Between 2009 and 2011, researchers embarked on surveys to establish the extents to which mass media influences anti-immigrants attitudes among native citizens. A research conducted across Spain confirmed that negative information by media in relation to immigrants contributes to the formation of negative anti-immigrants sentiments (Schluter & Davidov, 2013). Furthermore, the study affirmed that the group size of immigrants determines the level of perceived threats posed by the immigrants (Schluter & Davidov, 2013).
With the prevalence of studies that confirm perceptions of threats, media perceptions further propagate anti-immigrant hate crimes. The majority of people from the dominant groups in the United States advocate the implementation of restrictive policies to govern immigration. The media moves further to depict immigrants as sources of competition in the economy and conflicts in politics (Soderlund, 2007). Strenuous relationships between immigrants and the dominant groups arise as the two compete for the limited resources.
Negative stereotyping of immigrants by the media forms the basis through which policymakers implement legislations that hinder immigrants from accessing some sectors of the economy in a move to control competition. Furthermore, perceptions of the media contribute to strained relations between the dominant groups and immigrants through highlighting cultural differences within the groups. Differences in cultural differences propagate hatred, thus leading to the emergence of hate crimes between immigrants and anti-immigrants. In such a case, both groups resort to violence for individual security and protect their political, social, and economic interests (Fryberg et al., 2011).
Most scholars contend that people assume aggressive behaviors to counter undesirable changes and defend their positions in society. With such sentiments, anti-immigrants view immigrants as threats to the economic interests of the native citizens (Stacey, Carbone-López & Rosenfeld, 2011). Mostly, hostile actions prevail during the periods of recession. Additionally, the media propagates perceptions that most immigrants escape from adverse economic conditions in their countries. Considering the performance of the economy and the level of dominance of immigrants in a country, policymakers determine the nature of immigration policy (open or restrictive policy) to support (Fryberg et al., 2011).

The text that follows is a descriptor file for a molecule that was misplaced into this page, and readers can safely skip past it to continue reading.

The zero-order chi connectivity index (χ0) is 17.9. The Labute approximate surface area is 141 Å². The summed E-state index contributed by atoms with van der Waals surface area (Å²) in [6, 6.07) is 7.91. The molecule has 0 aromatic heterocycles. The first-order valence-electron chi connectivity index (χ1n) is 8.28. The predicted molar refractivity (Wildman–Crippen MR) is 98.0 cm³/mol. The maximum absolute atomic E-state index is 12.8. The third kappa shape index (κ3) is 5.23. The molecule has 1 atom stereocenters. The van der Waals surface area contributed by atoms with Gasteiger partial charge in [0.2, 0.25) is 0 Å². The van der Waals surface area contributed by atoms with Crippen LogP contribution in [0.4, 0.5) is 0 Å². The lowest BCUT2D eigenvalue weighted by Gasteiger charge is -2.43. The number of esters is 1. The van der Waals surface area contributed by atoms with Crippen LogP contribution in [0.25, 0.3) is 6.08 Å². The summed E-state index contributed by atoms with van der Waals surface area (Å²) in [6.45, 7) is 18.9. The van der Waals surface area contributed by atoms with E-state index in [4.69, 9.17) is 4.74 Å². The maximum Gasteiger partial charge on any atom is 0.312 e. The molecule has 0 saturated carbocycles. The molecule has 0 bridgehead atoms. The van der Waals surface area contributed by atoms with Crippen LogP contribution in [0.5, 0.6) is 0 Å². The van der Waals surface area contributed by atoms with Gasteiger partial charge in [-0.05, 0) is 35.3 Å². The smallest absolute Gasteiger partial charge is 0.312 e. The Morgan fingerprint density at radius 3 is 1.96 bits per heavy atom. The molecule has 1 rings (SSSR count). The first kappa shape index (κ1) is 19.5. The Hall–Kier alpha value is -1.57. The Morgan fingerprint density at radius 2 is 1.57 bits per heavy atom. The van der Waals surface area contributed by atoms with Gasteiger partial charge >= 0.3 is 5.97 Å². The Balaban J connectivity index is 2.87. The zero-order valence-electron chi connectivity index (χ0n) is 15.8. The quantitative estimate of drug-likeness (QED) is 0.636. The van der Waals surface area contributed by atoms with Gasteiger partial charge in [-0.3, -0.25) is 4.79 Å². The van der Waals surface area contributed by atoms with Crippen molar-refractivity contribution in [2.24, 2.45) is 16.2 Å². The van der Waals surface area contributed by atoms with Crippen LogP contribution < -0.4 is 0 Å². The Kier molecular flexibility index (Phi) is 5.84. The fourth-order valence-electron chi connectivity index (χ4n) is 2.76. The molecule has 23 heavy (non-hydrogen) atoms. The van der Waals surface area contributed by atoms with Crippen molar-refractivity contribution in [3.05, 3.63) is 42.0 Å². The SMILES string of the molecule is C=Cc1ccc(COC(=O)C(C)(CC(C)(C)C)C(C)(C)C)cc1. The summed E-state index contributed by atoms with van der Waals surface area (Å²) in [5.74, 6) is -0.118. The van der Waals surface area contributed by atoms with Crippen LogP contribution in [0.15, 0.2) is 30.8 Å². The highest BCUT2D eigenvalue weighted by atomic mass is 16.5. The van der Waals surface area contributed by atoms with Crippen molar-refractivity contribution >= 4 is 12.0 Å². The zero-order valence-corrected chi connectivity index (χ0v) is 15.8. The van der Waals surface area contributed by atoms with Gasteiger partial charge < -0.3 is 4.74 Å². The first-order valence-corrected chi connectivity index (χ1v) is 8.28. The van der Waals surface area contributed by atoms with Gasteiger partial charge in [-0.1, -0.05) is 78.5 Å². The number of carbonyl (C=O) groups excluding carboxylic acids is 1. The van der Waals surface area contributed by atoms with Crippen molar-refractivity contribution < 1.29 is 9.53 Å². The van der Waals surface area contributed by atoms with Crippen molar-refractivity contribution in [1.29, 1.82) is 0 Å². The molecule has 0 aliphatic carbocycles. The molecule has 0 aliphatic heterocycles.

Currently, the trends surrounding the causes of hate crimes between immigrants and natives have changed significantly. The majority of the native citizens embrace the idea of competition, which has led to the reduction of the rate of conflicts among people from different ethnic groups (Bender, 2010). However, the failure of the minority groups to conform to the culture of the Americans continues to spark anger between Americans and immigrants.
The culture of Americans advocates the aspect of homogeneity, which allows standardized customs amongst people. In case the immigrants’ practices violate the American culture, such violations propagate perceived prejudices concerning immigrants (Deaux et al., 2006). Additionally, some of these prejudices are worsened by policies formulated through the over-reliance of conventions as stipulated by the culture of the dominant groups. Mass media highlights social conventions of a culture and portrayals of such conventions skew decisions made by policymakers. However, policies on immigration depend on whether or not the media supports immigration.
Anti-immigrant attitudes as propagated through the media contribute to the implementation of border controls that increase the level of government expenditure. The media affirms perceptions of anti-immigrants by enhancing negative stereotypes connected to the immigrants (Soderlund, 2007). Such perceptions push policymakers to adopting policies to control the entry of immigrants into the host country. Some controls include hiring immigration and police officers to monitor movements across borders. However, such controls remain ineffective as the population of immigrants already in the host country keep rising.